But we do, often. So many important and intelligent people that run and rule our world so commonly follow the rules of their profession, abandoning their reason in the process, and end up either making utter fools of themselves or making seriously destructive decisions. For example look at the stance taken by the majority of the worlds banks in the run up to the economic collapse of 2008. When all of the signs pointed towards what would become the crash, the banks instead of protecting their capital and their investors, ran full pelt at the crisis as if daring it to meet them in battle. Their risk management systems told them it was all going to be fine, so even though the facts told them otherwise and the wealth of experience in the financial industry said otherwise, they went with the data. They lost. The reverberations are still felt today, four years later.
In the UK we have become increasingly subservient to ’box-ticking’ culture, the absurd but all pervasive Standards That Must Be Met. Under the Labour rule our national and local government/councils became obsessed with targets, figures, regulations and standards. This damaged catastrophically the way that people related to their public figures. We soon became certain that our local council and local services – Police, Fire & Rescue etc – didn’t care about us, only about filling their quotas. Alternatively, they wanted to help us but were paralysed by regulations, health and ’bloody’ safety and the fear of being sued in a liability culture.
Eventually this became normalised, everybody was ticking boxes at work, metaphorically ticking boxes in their private lives (with no small assistance from lifestyle magazines) and had become used to the clerical box ticking of their services. We began to believe that if the boxes were ticked, all would be well. We would be safe, things could carry on and most of all, we wouldn’t be blamed if it all went wrong.
David Wighton then starts talking about banks and performance targets. It’s good reading but irrelevant to my points here. Follow the link to the original story at the end of this article.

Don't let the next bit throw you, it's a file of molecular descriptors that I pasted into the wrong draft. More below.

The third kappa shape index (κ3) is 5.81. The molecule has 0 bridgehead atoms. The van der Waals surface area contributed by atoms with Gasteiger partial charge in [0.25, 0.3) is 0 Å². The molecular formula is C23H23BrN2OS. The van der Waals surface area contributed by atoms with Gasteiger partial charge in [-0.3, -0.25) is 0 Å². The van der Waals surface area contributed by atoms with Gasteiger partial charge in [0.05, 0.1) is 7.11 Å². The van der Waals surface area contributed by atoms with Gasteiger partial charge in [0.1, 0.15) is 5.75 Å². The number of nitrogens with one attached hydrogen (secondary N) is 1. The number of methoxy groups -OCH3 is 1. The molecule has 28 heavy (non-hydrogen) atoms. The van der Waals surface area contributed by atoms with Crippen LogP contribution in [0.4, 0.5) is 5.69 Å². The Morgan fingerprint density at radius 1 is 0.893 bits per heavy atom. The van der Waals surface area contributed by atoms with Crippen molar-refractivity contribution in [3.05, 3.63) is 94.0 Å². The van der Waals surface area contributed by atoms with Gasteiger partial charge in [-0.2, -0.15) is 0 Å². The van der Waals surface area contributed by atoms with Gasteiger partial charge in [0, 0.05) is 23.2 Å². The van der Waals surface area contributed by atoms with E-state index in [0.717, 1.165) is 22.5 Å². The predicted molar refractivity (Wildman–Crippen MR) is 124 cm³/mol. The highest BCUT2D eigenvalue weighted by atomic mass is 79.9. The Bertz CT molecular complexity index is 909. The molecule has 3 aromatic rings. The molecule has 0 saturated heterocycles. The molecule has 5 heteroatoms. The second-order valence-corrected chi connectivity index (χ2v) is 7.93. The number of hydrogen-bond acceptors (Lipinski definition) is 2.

It cannot be argued that a sense of regulation and the expectation of targets met is a help to our public and private sector industries. Without them there would be nothing to stop these industries slipping into corruption or ineffectiveness. However, this regulation should not come at the price of, or become more important than human personal responsibility.
Instead of living in the delusory state that tells us that ‘all will be well’ as long as the boxes are ticked, we need to re-establish our own sense of personal responsibility and take back our sense of moulding our own destiny. In the event of an actual crisis the massive majority of people will automatically have to depend on the government to drag them out of it. All of a sudden the government will be under a deluge of people that have become so dependent on their ministrations and handouts that they cannot survive without it, even when there isn’t an emergency to face! There is no way in the world that the UK government, who have proved laughably ineffective in various crises before, will be able to cope. Instead, martial law will be implemented, riots will erupt and people will die.
Do you want to be in the middle of that? You want to be another member of the starving, begging masses crying out to their hapless government for help? Or do you want to be strong in the face of adversity, prepared for what is coming, and a responsible member of a troubled society? I think I know the answer.
It doesn’t mean protesting, demonstrating and chanting that ‘they must do more’. It means that the time has come to take responsibility for your own safety. It is time to sacrifice a little in order to gain a lot in the future. It is time to man up and be ready.
When my Dad tells me about his Dad, he never misses out one detail. Whenever it got icy in their post-war London neighbourhood he would always put a sack of coke in the boot of his car.